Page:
ST. LOUIS — An Army sergeant from Alabama who refused deployment to Iraq last year faces a military hearing Tuesday.
Matthis Chiroux, 25, is not facing a court-martial, but the hearing at the Army Human Resources Command in St. Louis will determine whether he gets an honorable discharge from the military. Lt. Col. Maria Quon said Monday that a dishonorable discharge is not being considered, but Chiroux could get a general discharge or an other-than-honorable discharge, either of which could result in fewer benefits after he leaves the military.
Anti-war protesters plan a rally in support of Chiroux outside the hearing, which is not open to the public.
Chiroux is an Individual Ready Reservist who was informed last year he was being sent to Iraq. He refused to report.
In a telephone interview on Monday, he called the war in Iraq "illegal and unconstitutional."
"Soldiers are deploying again and again and again to do things they do not believe in," Chiroux said.
Chiroux, now of Brooklyn, grew up in Auburn, Ala., and enlisted in the Army soon after graduating from high school in 2002. He spent five years as a public affairs specialist in Japan and Europe before receiving an honorable discharge from active duty, Quon said.
But his military contract called for him to spend another three years as a member of the Individual Ready Reserves, an inactive status during which soldiers don't train or draw a paycheck but are subject to being called back to service. These soldiers are called upon only in times of war or emergency.
With the wars in Iraq and Afghanistan straining active-duty forces, the Army has deployed 27,000 Individual Ready Reserve troops since the Sept. 11, 2001 terrorist attacks, Quon said.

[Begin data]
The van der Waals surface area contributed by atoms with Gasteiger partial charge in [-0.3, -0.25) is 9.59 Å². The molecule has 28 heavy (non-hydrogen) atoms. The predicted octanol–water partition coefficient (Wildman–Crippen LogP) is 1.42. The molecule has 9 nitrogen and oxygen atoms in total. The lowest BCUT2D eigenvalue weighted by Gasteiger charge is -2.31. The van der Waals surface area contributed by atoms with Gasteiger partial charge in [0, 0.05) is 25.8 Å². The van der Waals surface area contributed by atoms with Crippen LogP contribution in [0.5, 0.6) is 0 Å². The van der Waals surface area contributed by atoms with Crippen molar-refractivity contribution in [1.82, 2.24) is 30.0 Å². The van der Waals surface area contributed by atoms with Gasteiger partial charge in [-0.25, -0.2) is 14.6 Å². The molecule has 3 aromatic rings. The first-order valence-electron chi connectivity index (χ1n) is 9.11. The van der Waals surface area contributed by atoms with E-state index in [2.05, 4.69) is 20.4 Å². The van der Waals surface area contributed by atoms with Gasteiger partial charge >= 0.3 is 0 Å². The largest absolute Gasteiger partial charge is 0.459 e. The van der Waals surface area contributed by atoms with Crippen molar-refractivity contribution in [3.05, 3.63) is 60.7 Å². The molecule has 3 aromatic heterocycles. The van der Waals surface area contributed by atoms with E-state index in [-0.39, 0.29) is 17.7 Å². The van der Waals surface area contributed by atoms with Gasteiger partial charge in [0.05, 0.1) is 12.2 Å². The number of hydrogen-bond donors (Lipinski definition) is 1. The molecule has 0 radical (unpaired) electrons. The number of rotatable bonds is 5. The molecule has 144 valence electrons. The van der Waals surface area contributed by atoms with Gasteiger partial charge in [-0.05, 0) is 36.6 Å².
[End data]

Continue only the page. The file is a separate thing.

Chiroux learned in February 2008 he was being sent to Iraq. He requested a delay to report on June 15, then announced he wouldn't go.
Chiroux said the Army also accused him of "misconduct" for refusing to deploy, and he wants that charge stricken from his record.
While choosing not to seek a court-martial, the hearing on Tuesday could bring an end to Chiroux's military contract a year early.
At stake for Chiroux are benefits after he leaves the military. Those who get an honorable discharge are eligible for a variety of benefits — financial, health care, even shopping at military bases. Those who are dishonorably discharged get none of those benefits. And for those who get a general or other-than-honorable discharge, benefits are subject to the discretion of the Veterans Administration. They may also forfeit the right to apply for some civil service jobs, Quon said.
Since the September 2001 terrorist attacks, 300 Individual Ready Reserve members of the military who refused deployment have been given other-than-honorable discharges, and 93 have been given general discharges, Quon said. None has faced court-martial.